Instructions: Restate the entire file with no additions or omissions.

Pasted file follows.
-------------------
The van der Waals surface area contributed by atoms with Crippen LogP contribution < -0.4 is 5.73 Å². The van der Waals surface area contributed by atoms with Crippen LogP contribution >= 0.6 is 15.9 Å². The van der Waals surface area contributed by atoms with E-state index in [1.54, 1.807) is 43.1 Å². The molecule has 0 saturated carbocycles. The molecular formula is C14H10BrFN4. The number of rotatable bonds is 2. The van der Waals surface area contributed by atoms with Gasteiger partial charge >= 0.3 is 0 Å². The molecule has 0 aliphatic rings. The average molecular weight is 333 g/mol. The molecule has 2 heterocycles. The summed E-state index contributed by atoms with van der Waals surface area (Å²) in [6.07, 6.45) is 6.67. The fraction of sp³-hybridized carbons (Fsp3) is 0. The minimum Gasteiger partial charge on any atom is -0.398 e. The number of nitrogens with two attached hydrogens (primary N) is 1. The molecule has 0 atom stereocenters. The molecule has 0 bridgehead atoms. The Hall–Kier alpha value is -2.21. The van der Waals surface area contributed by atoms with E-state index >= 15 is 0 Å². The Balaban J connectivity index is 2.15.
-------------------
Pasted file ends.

The van der Waals surface area contributed by atoms with Crippen LogP contribution < -0.4 is 5.73 Å². The van der Waals surface area contributed by atoms with Crippen LogP contribution >= 0.6 is 15.9 Å². The van der Waals surface area contributed by atoms with E-state index in [1.54, 1.807) is 43.1 Å². The molecule has 0 saturated carbocycles. The molecular formula is C14H10BrFN4. The number of rotatable bonds is 2. The van der Waals surface area contributed by atoms with Gasteiger partial charge >= 0.3 is 0 Å². The molecule has 0 aliphatic rings. The average molecular weight is 333 g/mol. The molecule has 2 heterocycles. The summed E-state index contributed by atoms with van der Waals surface area (Å²) in [6.07, 6.45) is 6.67. The fraction of sp³-hybridized carbons (Fsp3) is 0. The minimum Gasteiger partial charge on any atom is -0.398 e. The number of nitrogens with two attached hydrogens (primary N) is 1. The molecule has 0 atom stereocenters. The molecule has 0 bridgehead atoms. The Hall–Kier alpha value is -2.21. The van der Waals surface area contributed by atoms with E-state index >= 15 is 0 Å². The Balaban J connectivity index is 2.15.